Diagnosed with cerebral palsy as an infant, Adam needs continual stretching and strengthening of his underused muscles. He also needs therapy for balance and his stability.
The United Cerebral Palsy organization, a leading advocate for children and adults with cerebral palsy, stated cerebral palsy is a non-progressive condition in which parts of the brain do not completely develop or become damaged. When this occurs, body movement and muscle coordination are affected.
“Since Adam’s cerebral palsy is more involved in his lower extremities, horseback riding fills these physical therapy needs in every way,” said June. “From the moment he stretches to mount the horse to the times he does a ‘two-point’ stance (a standing balance on the horse), horseback riding is addressing Adam’s physical needs.”
Before moving to Cleveland, the McDonalds lived in Atlanta, where Adam participated in a Special Olympics equestrian program. Although it was for just a short period of time, it was obvious to his family he loved the newfound activity. Due to the long waiting list, participant slots and available horses in the Special Olympics’ equestrian program, Adam was only able to ride for two six-week periods.
As soon as June saw the benefit her son gained physically from the program, combined with the pleasure he received from the experience, she wished he was able to ride more.
“I was so excited when I read a Cleveland Daily Banner article after moving back to Cleveland in 2005, telling about Reinbow Riders Tri-State Therapeutic Riding year-round program. I immediately called to learn more about the program and ultimately enrolled him,” June said.
According to June the lessons were so affordable that she signed Adam up for two lessons each week. For the past two years he has been actively riding in the program and benefiting greatly both physically and mentally.
“Most mornings when he first wakes up he asks me if this is the day he goes to ride horses and see his friends,” said June. It is something he really looks forward to. When I say ‘Yes, today is the day,’ he is thrilled.”
The two weekly riding lessons are something June considers two inexpensive physical therapy sessions, since Adam’s muscles are being stretched and strengthened and his balance and posture addressed, all while having fun — so much fun that he is not aware, nor cares about the physical benefits to his body.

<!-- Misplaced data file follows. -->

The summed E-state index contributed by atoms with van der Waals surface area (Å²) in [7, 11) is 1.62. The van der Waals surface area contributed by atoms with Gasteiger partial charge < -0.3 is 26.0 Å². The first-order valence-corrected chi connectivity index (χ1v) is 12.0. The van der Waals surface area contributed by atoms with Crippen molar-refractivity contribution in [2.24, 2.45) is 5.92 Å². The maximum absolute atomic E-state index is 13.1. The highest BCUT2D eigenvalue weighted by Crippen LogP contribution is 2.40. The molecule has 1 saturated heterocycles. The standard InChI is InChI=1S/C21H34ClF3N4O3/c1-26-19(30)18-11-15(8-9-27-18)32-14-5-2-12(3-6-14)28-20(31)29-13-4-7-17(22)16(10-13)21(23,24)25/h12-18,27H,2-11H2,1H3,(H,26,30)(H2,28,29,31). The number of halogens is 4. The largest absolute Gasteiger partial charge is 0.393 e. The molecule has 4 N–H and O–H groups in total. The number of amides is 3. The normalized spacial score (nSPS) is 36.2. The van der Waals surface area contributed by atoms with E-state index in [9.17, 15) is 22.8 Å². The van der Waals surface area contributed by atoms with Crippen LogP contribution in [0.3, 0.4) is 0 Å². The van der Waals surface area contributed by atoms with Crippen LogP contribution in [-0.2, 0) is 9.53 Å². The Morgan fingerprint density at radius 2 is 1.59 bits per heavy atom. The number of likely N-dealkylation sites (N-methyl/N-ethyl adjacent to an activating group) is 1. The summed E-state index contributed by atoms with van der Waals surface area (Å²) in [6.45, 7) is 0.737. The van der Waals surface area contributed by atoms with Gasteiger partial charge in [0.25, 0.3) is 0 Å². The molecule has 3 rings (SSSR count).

While the physical advantage of riding initially drew June to the program, there were unexpected gains she quickly observed in her son. Each week she noticed his self-confidence and self-esteem were increasing. She noticed the positive change in him while in the Reinbow Riders stables.
“It is like he takes on a different personality while in the Tri-State environment. As a mother, it makes my heart leap.”
These emotional assets of the program are something June primarily credits to the staff at the riding program, where her son and every student receives individual attention and all are made to feel special regardless of their struggles.
Other parents agree with June on how evident it is the staff loves what they do, as well as their love for each of the riders in the program. While Adam has never exhibited a fear of riding, June has witnessed other riders having difficulty with their fear.
“Through loving encouragement of the staff, even these riders learn to overcome their fear and gain such self-confidence in doing so,” June said.
Therapeutic horseback riding has quickly become a successful way for improving motor skills and physical disabilities, according to the Horses and Humans Research Foundation. Experts say it promotes muscular control, flexibility, balance, improved posture and develops spine muscles.
As the horse walks, the motion mimics the human body in motion. In the saddle the human body responds to the rhythmic motions of the horse, stimulating the cardiovascular system, normalizing muscle tone and improving hand-eye coordination. Another benefit is how it positively affects attention and the neurosystem.
Denise Wright, Certified Hippotheraphy instructor of Reinbow Riders, said Hippotherapy Therapeutic Riding is specific to each rider.
“Depending on his or her abilities, a lesson is planned with treatment goals fixed on each rider’s improvement,” Wright said. “A professional instructor uses the horse’s movement as a tool to benefit the rider and reach their treatment goals.”
When LeAnne Smiley became executive director in 2008, she aimed to continue the productiveness of the organization. With her ambitious plans and determination she plans to continue offering the best in therapeutic riding for individuals who are physically, mentally or emotionally challenged.
Founded in 1999, the nonprofit equine organization moved to its permanent home at Tri-State Exhibition Center in 2005.